Meeting in Cuba

Nothing else compares to his participants' experience, says Bill Reed, CMP.

Since the United States and Cuba reestablished diplomatic relations in December 2014, Americans have been able to visit Cuba under 12 authorized categories — among them people-to-people trips, where U.S. visitors interact with Cuban residents in daily settings on an educational basis. That was the category under which Bill Reed, FASAE, CMP, senior director of meetings and community engagement for the American Society of Hematology (ASH), organized ASH’s Executive Committee Spring Retreat in Havana this past May.

cuba Reed had planned board retreats in off-the-beaten-path destinations and top-notch resorts. But nothing compared to his participants’ experience at the Hotel Parque Central in Havana — in a good way, he said. What’s it like for a U.S.-based organization to plan a meeting somewhere that had been off-limits to Americans for more than 50 years? Reed shared his insights with Convene:

“For this trip to Cuba, because of the unique experience that we could create, we had two other components besides the usual board retreat. We offered our board members, senior staff, and their guests and spouses the opportunity to do an extension [of the trip], where we left the city of Havana and went out into the countryside to see more of the island from a cultural perspective. There were 70 people on the board trip, and a total of 120 participants, including Cubans

“Within the time period of the board meeting, we did an educational exchange with 100 Cuban hematologists in Havana. We created a forum where we picked three hematologic diseases. First, the ASH member who is the leading authority in that particular disease talked about how outside of Cuba that disease is treated and research that is emerging in that area. Then, a counterpart from Cuba talked about how they treat patients with that disease or disorder in Cuba.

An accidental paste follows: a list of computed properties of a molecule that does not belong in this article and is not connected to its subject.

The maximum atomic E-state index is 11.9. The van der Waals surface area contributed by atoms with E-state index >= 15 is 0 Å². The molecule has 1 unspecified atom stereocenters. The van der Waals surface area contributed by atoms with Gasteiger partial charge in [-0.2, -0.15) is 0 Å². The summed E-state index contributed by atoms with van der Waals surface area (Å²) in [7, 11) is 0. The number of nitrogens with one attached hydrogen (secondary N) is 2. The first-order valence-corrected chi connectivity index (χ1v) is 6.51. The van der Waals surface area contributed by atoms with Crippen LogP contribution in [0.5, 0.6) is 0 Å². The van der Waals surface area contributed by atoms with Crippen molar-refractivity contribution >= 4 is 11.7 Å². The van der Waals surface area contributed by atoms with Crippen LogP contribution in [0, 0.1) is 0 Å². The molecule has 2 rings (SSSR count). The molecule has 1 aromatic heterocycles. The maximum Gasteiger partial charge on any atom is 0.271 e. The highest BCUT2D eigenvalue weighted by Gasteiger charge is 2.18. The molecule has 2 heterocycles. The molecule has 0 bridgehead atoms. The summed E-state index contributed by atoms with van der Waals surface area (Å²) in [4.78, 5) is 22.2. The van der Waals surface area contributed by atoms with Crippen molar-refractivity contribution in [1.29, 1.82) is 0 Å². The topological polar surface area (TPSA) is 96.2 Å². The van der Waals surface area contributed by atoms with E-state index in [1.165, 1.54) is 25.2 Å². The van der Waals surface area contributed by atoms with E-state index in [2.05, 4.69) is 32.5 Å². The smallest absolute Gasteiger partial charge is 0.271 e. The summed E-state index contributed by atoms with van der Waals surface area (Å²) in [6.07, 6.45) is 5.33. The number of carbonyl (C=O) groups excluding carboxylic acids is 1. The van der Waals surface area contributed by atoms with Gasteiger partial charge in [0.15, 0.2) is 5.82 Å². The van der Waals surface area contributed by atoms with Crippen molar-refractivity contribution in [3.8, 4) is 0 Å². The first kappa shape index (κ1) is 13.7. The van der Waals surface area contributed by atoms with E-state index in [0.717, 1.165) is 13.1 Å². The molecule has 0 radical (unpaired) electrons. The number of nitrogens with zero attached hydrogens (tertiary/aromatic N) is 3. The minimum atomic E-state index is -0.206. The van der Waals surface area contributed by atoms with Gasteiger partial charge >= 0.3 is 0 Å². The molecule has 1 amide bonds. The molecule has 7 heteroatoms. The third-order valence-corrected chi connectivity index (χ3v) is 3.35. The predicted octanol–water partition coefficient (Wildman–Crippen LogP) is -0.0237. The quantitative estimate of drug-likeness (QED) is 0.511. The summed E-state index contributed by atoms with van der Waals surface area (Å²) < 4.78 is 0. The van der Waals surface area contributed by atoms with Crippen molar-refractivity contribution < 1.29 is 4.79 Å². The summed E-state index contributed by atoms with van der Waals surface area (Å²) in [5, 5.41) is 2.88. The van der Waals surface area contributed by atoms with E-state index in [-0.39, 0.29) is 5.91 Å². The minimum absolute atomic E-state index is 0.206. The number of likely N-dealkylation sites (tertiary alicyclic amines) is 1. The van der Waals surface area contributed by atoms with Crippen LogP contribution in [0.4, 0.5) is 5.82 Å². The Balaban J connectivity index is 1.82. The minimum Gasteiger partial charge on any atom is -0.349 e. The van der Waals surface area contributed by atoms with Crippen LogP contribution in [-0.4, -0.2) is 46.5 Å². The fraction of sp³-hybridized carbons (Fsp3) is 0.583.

“It was really interesting for me to compare and contrast, even as a layperson, the differences. A lot of it boiled down to which drugs were available in which location in Cuba. They tend to, with some cancers, use treatments that are lower dosage over longer periods of time, whereas — especially with cancers here in the United States and everywhere else — we platoon in and try to kill it quickly with a higher dosage that has an impact on quality of life.”


“We sometimes forget in the United States that we’ve isolated ourselves from Cuba. Cubans still have relations with many countries in the world. Their scientists and physicians often attend international congresses. What was really heartwarming was to see some of the elder-statesmen hematologists from Cuba who had been to the ASH Annual Meeting before things closed for them or became more difficult. Several of them came to our [most recent] Annual Meeting at our invitation and we brought them there to experience it. One doctor in particular just gave me goose bumps when he talked about how the meeting had evolved since the last time he attended it compared to the way the meeting is today. It just underscored for me as a meeting professional the great work that we’re doing.”

1. How did the idea of holding the retreat in Cuba come up?

For this meeting, we engage the president who will serve during the year this retreat is going to take place — in this case, Charles S. Abrams, M.D. — because the content of this retreat is really future-focused, strategic, setting a course for five, 10 years down the road more than on the day-to-day activities of the board. The environment is really critical to this. We want people to feel like they’re getting away from their day-to-day activities, whether [they work] in the research lab or a clinic, to really focus on the future of ASH. We generally go to a more remote location that’s somewhat easy to get to.

The president comes up with a couple of destinations that he or she may be interested in. We research them and look at some of the realities. We were looking at destinations that were quite remote, many of which I had to look up on the map to find out where they were! Some of them didn’t even have hotels. Of course, we’ve got to keep the business of ASH moving, so the location has to have a decent conference facility or it’s just not going to work.